In an advice column in The Jackson Hole Star Tribune, Dr. Yvonne Fournier responds to a parent who is concerned about the homework overload her child gets at a “good” school. Dr. Fournier notes,
In many cases, the “good” schools have given students and their families a one-size-fits-all definition that makes “good education” synonymous with “more education.” Consequently, students at the “good” schools are given more homework, more tests and, often, more stress.
She goes on to suggest:
As you define “good education,” make two lists: one of everything a school should be and one of everything a school should not be. Consider what values you want for your child and what impression of learning you would like to instill. Here is a sample list:
I want a school that:
Teaches my child to love learning and teaches what he is ready to learn.
Offers structure with flexibility.
Praises my child for his work and effort.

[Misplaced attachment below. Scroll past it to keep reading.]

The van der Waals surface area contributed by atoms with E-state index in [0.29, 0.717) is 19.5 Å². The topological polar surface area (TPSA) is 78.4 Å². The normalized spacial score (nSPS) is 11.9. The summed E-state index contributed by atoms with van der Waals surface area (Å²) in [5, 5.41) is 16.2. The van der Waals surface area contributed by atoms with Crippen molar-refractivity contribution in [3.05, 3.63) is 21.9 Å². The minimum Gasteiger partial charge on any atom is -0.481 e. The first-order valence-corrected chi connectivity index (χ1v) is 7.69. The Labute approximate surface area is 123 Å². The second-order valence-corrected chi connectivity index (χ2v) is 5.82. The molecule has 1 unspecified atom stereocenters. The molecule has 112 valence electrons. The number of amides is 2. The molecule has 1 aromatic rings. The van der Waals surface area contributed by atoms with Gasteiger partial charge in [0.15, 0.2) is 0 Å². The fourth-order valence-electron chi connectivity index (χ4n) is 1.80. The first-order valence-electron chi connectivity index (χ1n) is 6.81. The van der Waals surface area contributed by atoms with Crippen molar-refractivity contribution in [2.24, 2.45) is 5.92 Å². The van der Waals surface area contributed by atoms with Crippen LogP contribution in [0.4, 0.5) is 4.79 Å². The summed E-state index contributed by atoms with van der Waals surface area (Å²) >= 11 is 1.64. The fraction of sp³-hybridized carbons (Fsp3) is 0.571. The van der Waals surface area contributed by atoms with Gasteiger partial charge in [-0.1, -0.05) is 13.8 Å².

Believes my child needs time with his family each evening.
Helps my child find his own special strengths.
I do not want a school that:
Treats my child as an adult.
Expects me to be my child’s math and spelling teacher.
Uses an accelerated curriculum to raise scores on standardized tests.
Next, you will need a list of questions to ask as you search for your own “good” school. For each point on your lists, you can create questions to determine if a school meets your criteria.
Finding a “good” school is like baking a cake. Decide which ingredients will make the very best cake, and then combine the right ingredients in the proper amounts. Do not fall for schools that offer the frosting and forget the cake.